Rapid regulation of PDE-2 and PDE-4 cyclic AMP phosphodiesterase activity following ligation of the T cell antigen receptor on thymocytes: analysis using the selective inhibitors erythro-9-(2-hydroxy-3-nonyl)-adenine (EHNA) and rolipram

Michie, A. M. , Lobban, M., Müller, T., Harnett, M. M. and Houslay, M. D. (1996) Rapid regulation of PDE-2 and PDE-4 cyclic AMP phosphodiesterase activity following ligation of the T cell antigen receptor on thymocytes: analysis using the selective inhibitors erythro-9-(2-hydroxy-3-nonyl)-adenine (EHNA) and rolipram. Cellular Signalling, 8(2), pp. 97-110. (doi: 10.1016/0898-6568(95)02032-2)

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Abstract

The PDE2, cyclic GMP-stimulated, and the PDE4, cyclic AMP-specific enzymes provide the major, detectable cyclic AMP phosphodiesterase activities in murine thymocytes. In the absence of cyclic GMP, PDE4 activity predominated (∼80% total) but in the presence of low (10 μM) cyclic GMP concentrations, PDE2 activity constituted the major PDE activity in thymocytes (∼80% total). The PDE4 selective inhibitor rolipram dose-dependently inhibited thymocyte PDE4 activity (ic50 ∼ 65 nM). PDE2 was dose-dependently activated (ec50 ∼ 1 μM) by cyclic GMP and inhibited by erythro-9-(2-hydroxy-3-nonyl)-adenine (EHNA) (ic50 ∼ 4 μM). EHNA was shown to serve as a selective inhibitor of PDE-2 activity as assessed from studies using separated PDE1, PDE2, PDE3 and PDE4 species from hepatocytes as well as human PDE2 and PDE4 enzymes. EHNA completely ablated the ability of cyclic GMP to activate PDE2 activity, whilst having a much smaller inhibitory effect on the unstimulated PDE2 activity. EHNA exhibited normal Michaelian kinetics of inhibition for the cyclic GMP-stimulated PDE2 activity with Hill plots near unity. Apparent negative co-operative effects were seen in the absence of cyclic GMP with Hill coefficients of ∼0.3 for inhibition of PDE2 activity. Within 5 min of challenge of thymocytes with the lectin phytohaemagglutinin (PHA) there was a transient decrease (∼83%) in PDE-4 activity and in PDE2 activity (∼40%). Both anti-CD3 and anti-TCR antibodies also caused an initial reduction in the PDE4 activity which was followed by a sustained and profound increase in activity. In contrast to that observed with PHA, anti-TCR/CD3 antisera had little effect on PDE2 activity. It is suggested that, dependent upon the intracellular concentrations of cyclic GMP, thymocyte cyclic AMP metabolism can be expected to switch from being under the predominant control of PDE4 activity to that determined predominantly by PDE2 activity. These activities may be rapidly and differentially regulated following ligation of different cell surface receptors.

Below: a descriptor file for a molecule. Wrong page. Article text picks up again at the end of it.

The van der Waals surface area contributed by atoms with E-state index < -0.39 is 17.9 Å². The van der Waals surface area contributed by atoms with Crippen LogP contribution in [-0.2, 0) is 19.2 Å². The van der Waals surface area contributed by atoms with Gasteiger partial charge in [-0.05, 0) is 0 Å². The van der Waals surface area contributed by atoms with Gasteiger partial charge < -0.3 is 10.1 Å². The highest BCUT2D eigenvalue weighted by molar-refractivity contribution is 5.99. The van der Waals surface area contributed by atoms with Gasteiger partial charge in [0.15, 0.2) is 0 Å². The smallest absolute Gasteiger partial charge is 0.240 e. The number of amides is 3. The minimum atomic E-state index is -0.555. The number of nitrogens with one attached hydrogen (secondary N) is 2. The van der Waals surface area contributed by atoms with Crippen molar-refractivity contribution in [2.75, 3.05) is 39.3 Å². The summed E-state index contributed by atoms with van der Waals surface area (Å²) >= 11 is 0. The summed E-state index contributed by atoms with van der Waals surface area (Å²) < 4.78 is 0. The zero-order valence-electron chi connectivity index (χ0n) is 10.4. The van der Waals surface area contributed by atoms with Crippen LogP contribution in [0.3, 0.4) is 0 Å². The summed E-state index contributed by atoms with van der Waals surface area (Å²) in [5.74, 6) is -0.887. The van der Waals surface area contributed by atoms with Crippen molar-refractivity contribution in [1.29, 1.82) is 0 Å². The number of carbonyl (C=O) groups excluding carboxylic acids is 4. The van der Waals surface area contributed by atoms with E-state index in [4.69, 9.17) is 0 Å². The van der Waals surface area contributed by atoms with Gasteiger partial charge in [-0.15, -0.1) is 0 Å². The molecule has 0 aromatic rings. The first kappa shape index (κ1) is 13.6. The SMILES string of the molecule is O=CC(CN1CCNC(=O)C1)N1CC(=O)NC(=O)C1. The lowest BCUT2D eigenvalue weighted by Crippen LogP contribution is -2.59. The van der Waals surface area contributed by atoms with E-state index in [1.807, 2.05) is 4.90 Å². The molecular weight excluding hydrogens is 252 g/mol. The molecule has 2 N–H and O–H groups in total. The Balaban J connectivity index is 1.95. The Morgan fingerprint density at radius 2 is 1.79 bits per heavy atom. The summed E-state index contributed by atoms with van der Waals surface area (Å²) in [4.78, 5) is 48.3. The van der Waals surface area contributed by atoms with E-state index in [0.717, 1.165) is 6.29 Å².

Item Type:Articles
Status:Published
Refereed:Yes
Glasgow Author(s) Enlighten ID:Harnett, Professor Margaret and Houslay, Professor Miles and Michie, Dr Alison
Authors: Michie, A. M., Lobban, M., Müller, T., Harnett, M. M., and Houslay, M. D.
College/School:College of Medical Veterinary and Life Sciences > Institute of Cancer Sciences
College of Medical Veterinary and Life Sciences > Institute of Infection Immunity and Inflammation
College of Medical Veterinary and Life Sciences > Institute of Neuroscience and Psychology
Journal Name:Cellular Signalling
ISSN:0898-6568
ISSN (Online):1873-3913

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